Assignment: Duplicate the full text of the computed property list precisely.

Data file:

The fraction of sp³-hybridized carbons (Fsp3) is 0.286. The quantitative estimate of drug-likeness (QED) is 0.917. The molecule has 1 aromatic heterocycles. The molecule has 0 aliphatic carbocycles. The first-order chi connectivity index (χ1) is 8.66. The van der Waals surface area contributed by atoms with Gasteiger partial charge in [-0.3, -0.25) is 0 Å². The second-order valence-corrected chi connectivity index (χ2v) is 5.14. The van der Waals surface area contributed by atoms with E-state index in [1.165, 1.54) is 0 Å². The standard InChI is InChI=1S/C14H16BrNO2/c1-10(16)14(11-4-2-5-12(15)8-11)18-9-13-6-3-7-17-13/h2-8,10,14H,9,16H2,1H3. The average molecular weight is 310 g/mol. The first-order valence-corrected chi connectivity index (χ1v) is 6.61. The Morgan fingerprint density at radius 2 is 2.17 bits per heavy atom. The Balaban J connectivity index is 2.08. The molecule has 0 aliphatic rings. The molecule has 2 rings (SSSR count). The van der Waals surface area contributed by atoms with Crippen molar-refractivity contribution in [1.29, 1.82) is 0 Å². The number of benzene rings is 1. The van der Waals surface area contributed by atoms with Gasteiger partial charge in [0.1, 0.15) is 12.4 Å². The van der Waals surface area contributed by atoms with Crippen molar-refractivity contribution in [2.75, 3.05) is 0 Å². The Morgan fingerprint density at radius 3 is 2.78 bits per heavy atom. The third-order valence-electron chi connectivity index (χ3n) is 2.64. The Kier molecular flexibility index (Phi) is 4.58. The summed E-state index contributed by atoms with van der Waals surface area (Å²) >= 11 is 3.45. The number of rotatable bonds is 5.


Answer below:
The fraction of sp³-hybridized carbons (Fsp3) is 0.286. The quantitative estimate of drug-likeness (QED) is 0.917. The molecule has 1 aromatic heterocycles. The molecule has 0 aliphatic carbocycles. The first-order chi connectivity index (χ1) is 8.66. The van der Waals surface area contributed by atoms with Gasteiger partial charge in [-0.3, -0.25) is 0 Å². The second-order valence-corrected chi connectivity index (χ2v) is 5.14. The van der Waals surface area contributed by atoms with E-state index in [1.165, 1.54) is 0 Å². The standard InChI is InChI=1S/C14H16BrNO2/c1-10(16)14(11-4-2-5-12(15)8-11)18-9-13-6-3-7-17-13/h2-8,10,14H,9,16H2,1H3. The average molecular weight is 310 g/mol. The first-order valence-corrected chi connectivity index (χ1v) is 6.61. The Morgan fingerprint density at radius 2 is 2.17 bits per heavy atom. The Balaban J connectivity index is 2.08. The molecule has 0 aliphatic rings. The molecule has 2 rings (SSSR count). The van der Waals surface area contributed by atoms with Crippen molar-refractivity contribution in [1.29, 1.82) is 0 Å². The number of benzene rings is 1. The van der Waals surface area contributed by atoms with Gasteiger partial charge in [0.1, 0.15) is 12.4 Å². The van der Waals surface area contributed by atoms with Crippen molar-refractivity contribution in [2.75, 3.05) is 0 Å². The Morgan fingerprint density at radius 3 is 2.78 bits per heavy atom. The third-order valence-electron chi connectivity index (χ3n) is 2.64. The Kier molecular flexibility index (Phi) is 4.58. The summed E-state index contributed by atoms with van der Waals surface area (Å²) >= 11 is 3.45. The number of rotatable bonds is 5.